SIWW2014:'Involving politicians and raising public awareness are main tasks for today's water utilities'
"It is a main task for ceo's of water utilities to involve politicians and raise more public awareness on the importance of reliable and clean water supply", said Chief executive office Martien den Blanken of the Dutch water supply company PWN Noord-Holland at the Singapore International Water Week 2014 on 3 June.
He was one of the panelists at the Water Leaders Dialogue Breaking Boundaries: Developing a better water utility. Two
central themes were awareness and cost recovery. In many cities the water infrastructure is aging and huge investments are
needed to renew treatment plants and distribution systems for tap water.
According to Den Blanken (second right on photo) politicians and consumers must be told that the delivery of excellent tap water has a price we need to paid. "In the end the price for water that is delivered at the tap is much cheaper for the consumer than bottled
water. For continuation of this delivery it is important to have clean rivers and aquifers".
Den Blanken considered stakeholder engagement essential for water utilities to be able to innovate and respond to climate
Get connected with social media
In one of the panel sessions CEO Sue Murphy of the Water Corporation of Western Australia pointed out the importance of
social media to keep in contact with the younger generation. "They have an enormous faith in technology. Do not try to
convince them of the need for new technologies", she advised. "Just communicate what you are doing and use every channel
on social media that is available."
Full cost recovery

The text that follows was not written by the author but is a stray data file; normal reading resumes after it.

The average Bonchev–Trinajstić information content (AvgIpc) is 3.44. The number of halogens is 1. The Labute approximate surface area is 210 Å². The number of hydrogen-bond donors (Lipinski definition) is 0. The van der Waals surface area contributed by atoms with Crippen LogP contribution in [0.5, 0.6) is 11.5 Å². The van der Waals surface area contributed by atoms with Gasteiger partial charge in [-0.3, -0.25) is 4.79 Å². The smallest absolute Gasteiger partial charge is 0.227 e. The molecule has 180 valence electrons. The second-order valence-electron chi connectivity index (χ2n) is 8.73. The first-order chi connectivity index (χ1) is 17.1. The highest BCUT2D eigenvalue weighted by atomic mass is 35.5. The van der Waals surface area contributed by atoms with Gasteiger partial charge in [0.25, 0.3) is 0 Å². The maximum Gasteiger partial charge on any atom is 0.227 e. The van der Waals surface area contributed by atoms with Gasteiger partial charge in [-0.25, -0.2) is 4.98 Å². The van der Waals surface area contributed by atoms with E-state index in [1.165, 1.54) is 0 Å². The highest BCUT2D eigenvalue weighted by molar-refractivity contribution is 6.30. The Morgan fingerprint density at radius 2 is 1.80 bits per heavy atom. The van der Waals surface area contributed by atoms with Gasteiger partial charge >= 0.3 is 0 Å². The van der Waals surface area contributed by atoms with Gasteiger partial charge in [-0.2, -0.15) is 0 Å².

Governments are looking for new ways to finance the costly expansion or renewal of urban infrastructures. To be able to
involve the private sector the principle of full cost recovery is essential. In the end private investors want their
money back. The panel discussions made clear that a global debate on this issue is difficult as regional situations differ.
Higher tariffs in poor countries
Secretary of State HE Ek Sonn Chan of Cambodia told the audience at the Water Leaders Dialogue that in his country the
increase of water tariffs is blocked by politicians. "They want to be re-elected and raising the price of water will not
make them popular. It needs a change of culture as people believe that the access to clean drinking water is for free."
Ek Sonn Chan: "They have to be told that the treatment and distribution costs money and we must be allowed to increase our tariffs to be able to reduce leakage and increase the number of connections."
Higher tariffs in rich countries
The situation in the water scarce region of the Middle East is different. Here governments are used to pay for the
realisation of water infrastructure and water tariffs are low. There is no real need to raise the tariffs told Deputy governor Abdullah Al Alshaikh of the Saline Water Conversion Corporation (SWCC) in Saudi Arabia.
The panel discussion made clear that the issue of raising the water tariffs in his country has more to do with water saving. Higher tariffs make consumers more aware of their water use and motivates to reduce their water use.
Also read on this website
• SIWW2014: PUB Singapore joins Watershare knowledge platform as Gold Member, 3 June 2014
• SIWW2014: Dutch minister Schultz calls for action on mitigation water-related disasters, 2 June 2014
• Meet the Dutch water sector at Singapore International Water Week
Water leaders dialogues
Singapore International Water Week